Field of Science


Spitzer Space Telescope Images Galaxy NGC 1097

NGC 1097
Credit: NASA/JPL-Caltech/The SINGS Team (SSC/Caltech)
A few of the interesting bits from the press release:

The galaxy, called NGC 1097, is located 50 million light-years away. It is spiral-shaped like our Milky Way, with long, spindly arms of stars. The "eye" at the center of the galaxy is actually a monstrous black hole surrounded by a ring of stars. In this color-coded infrared view from Spitzer, the area around the invisible black hole is blue and the ring of stars, white.

The black hole is huge, about 100 million times the mass of our sun, and is feeding off gas and dust along with the occasional unlucky star. Our Milky Way's central black hole is tame by comparison, with a mass of a few million suns.

The galaxy's red spiral arms and the swirling spokes seen between the arms show dust heated by newborn stars. Older populations of stars scattered through the galaxy are blue. The fuzzy blue dot to the left, which appears to fit snuggly between the arms, is a companion galaxy.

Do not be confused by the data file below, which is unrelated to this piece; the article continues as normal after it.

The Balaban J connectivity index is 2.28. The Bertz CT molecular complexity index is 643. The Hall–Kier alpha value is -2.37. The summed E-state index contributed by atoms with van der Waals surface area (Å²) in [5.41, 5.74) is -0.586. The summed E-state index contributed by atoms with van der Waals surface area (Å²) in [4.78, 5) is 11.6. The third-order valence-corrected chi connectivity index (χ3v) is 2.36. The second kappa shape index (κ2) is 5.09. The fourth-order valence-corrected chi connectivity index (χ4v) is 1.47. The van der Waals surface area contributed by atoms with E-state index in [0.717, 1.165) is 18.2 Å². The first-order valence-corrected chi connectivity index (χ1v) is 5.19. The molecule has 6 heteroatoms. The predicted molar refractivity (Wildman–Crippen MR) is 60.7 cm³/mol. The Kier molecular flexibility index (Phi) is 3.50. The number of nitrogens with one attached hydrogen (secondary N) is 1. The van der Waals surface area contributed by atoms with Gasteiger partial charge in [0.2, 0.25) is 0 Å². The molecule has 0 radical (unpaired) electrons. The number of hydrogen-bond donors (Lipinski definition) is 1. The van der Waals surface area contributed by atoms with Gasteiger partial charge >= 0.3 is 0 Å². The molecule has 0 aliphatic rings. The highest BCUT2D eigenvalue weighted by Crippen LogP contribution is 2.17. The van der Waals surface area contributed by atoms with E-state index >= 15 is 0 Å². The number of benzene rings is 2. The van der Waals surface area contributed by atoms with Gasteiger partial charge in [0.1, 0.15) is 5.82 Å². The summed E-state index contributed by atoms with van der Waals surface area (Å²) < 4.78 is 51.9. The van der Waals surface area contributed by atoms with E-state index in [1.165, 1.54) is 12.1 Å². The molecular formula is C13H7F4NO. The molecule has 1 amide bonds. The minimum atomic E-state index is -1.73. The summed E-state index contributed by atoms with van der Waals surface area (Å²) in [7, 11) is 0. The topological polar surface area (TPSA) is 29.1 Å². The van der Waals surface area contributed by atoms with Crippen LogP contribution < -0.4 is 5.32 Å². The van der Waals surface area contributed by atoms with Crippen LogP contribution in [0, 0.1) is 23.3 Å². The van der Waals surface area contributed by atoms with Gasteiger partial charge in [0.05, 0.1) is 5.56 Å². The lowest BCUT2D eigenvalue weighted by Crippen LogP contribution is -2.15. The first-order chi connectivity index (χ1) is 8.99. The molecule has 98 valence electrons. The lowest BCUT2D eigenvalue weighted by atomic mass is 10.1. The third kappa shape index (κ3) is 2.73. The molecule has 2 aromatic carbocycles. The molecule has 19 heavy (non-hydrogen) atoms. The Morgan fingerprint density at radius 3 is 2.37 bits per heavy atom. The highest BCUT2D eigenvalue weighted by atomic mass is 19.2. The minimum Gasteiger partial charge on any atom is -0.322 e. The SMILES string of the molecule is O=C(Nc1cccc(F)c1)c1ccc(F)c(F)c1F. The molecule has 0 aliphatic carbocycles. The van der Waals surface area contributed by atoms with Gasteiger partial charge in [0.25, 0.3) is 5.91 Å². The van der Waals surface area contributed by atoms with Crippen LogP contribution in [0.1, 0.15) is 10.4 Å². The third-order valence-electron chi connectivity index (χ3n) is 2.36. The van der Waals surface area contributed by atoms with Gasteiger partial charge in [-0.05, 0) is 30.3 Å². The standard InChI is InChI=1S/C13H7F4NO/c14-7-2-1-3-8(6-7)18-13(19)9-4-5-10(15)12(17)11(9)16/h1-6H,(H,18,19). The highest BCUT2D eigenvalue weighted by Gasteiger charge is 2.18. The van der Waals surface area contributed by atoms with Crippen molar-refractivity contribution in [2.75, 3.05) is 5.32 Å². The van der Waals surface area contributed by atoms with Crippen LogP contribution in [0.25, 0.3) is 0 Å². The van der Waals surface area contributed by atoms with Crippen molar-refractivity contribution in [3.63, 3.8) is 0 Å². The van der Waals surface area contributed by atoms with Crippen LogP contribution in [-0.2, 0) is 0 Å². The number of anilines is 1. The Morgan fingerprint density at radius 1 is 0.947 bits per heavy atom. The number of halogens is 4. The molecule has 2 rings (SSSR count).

Star forming ring around massive black hole at the centre of NGC 1097
Credit: ESO
Star forming ring around massive black hole at the centre of NGC 1097.
Credit: ESO
NGC 1097 Center
Credit: Hubble
Spiral Galaxy NGC 1097
Credit: R. Jay GaBany. APOD December 1, 2006
Spiral Galaxy NGC 1097
Credit: ESO